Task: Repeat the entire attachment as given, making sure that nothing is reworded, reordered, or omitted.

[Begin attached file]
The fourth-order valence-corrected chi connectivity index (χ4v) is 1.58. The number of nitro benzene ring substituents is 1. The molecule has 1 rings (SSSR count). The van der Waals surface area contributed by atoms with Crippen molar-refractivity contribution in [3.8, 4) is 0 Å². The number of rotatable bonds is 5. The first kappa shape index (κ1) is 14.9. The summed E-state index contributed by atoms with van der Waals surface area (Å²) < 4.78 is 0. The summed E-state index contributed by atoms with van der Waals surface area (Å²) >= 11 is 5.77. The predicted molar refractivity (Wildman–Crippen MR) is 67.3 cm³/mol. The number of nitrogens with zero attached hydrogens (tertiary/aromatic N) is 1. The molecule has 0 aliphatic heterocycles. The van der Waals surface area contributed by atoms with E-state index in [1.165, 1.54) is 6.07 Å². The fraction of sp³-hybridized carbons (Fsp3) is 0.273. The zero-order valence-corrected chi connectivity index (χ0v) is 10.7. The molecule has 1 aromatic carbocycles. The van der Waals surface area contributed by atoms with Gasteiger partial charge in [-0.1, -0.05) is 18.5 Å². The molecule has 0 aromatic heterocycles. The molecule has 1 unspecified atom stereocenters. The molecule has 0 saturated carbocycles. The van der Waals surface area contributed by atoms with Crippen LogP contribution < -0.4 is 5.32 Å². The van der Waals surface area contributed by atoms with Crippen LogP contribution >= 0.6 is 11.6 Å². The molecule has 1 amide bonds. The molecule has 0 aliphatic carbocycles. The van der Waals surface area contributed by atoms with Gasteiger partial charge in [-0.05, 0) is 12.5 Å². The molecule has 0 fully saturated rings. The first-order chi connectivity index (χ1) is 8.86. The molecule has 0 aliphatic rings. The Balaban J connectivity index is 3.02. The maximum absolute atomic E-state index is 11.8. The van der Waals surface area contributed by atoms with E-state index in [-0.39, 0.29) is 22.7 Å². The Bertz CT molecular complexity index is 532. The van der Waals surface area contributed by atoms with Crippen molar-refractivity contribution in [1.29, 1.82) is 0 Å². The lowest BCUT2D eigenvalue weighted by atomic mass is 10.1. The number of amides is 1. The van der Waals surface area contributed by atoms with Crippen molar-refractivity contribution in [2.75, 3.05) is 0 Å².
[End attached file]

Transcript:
The fourth-order valence-corrected chi connectivity index (χ4v) is 1.58. The number of nitro benzene ring substituents is 1. The molecule has 1 rings (SSSR count). The van der Waals surface area contributed by atoms with Crippen molar-refractivity contribution in [3.8, 4) is 0 Å². The number of rotatable bonds is 5. The first kappa shape index (κ1) is 14.9. The summed E-state index contributed by atoms with van der Waals surface area (Å²) < 4.78 is 0. The summed E-state index contributed by atoms with van der Waals surface area (Å²) >= 11 is 5.77. The predicted molar refractivity (Wildman–Crippen MR) is 67.3 cm³/mol. The number of nitrogens with zero attached hydrogens (tertiary/aromatic N) is 1. The molecule has 0 aliphatic heterocycles. The van der Waals surface area contributed by atoms with E-state index in [1.165, 1.54) is 6.07 Å². The fraction of sp³-hybridized carbons (Fsp3) is 0.273. The zero-order valence-corrected chi connectivity index (χ0v) is 10.7. The molecule has 1 aromatic carbocycles. The van der Waals surface area contributed by atoms with Gasteiger partial charge in [-0.1, -0.05) is 18.5 Å². The molecule has 0 aromatic heterocycles. The molecule has 1 unspecified atom stereocenters. The molecule has 0 saturated carbocycles. The van der Waals surface area contributed by atoms with Crippen LogP contribution < -0.4 is 5.32 Å². The van der Waals surface area contributed by atoms with Crippen LogP contribution >= 0.6 is 11.6 Å². The molecule has 1 amide bonds. The molecule has 0 aliphatic carbocycles. The van der Waals surface area contributed by atoms with Gasteiger partial charge in [-0.05, 0) is 12.5 Å². The molecule has 0 fully saturated rings. The first-order chi connectivity index (χ1) is 8.86. The molecule has 0 aliphatic rings. The Balaban J connectivity index is 3.02. The maximum absolute atomic E-state index is 11.8. The van der Waals surface area contributed by atoms with E-state index in [-0.39, 0.29) is 22.7 Å². The Bertz CT molecular complexity index is 532. The van der Waals surface area contributed by atoms with Crippen molar-refractivity contribution in [1.29, 1.82) is 0 Å². The lowest BCUT2D eigenvalue weighted by atomic mass is 10.1. The number of amides is 1. The van der Waals surface area contributed by atoms with Crippen molar-refractivity contribution in [2.75, 3.05) is 0 Å².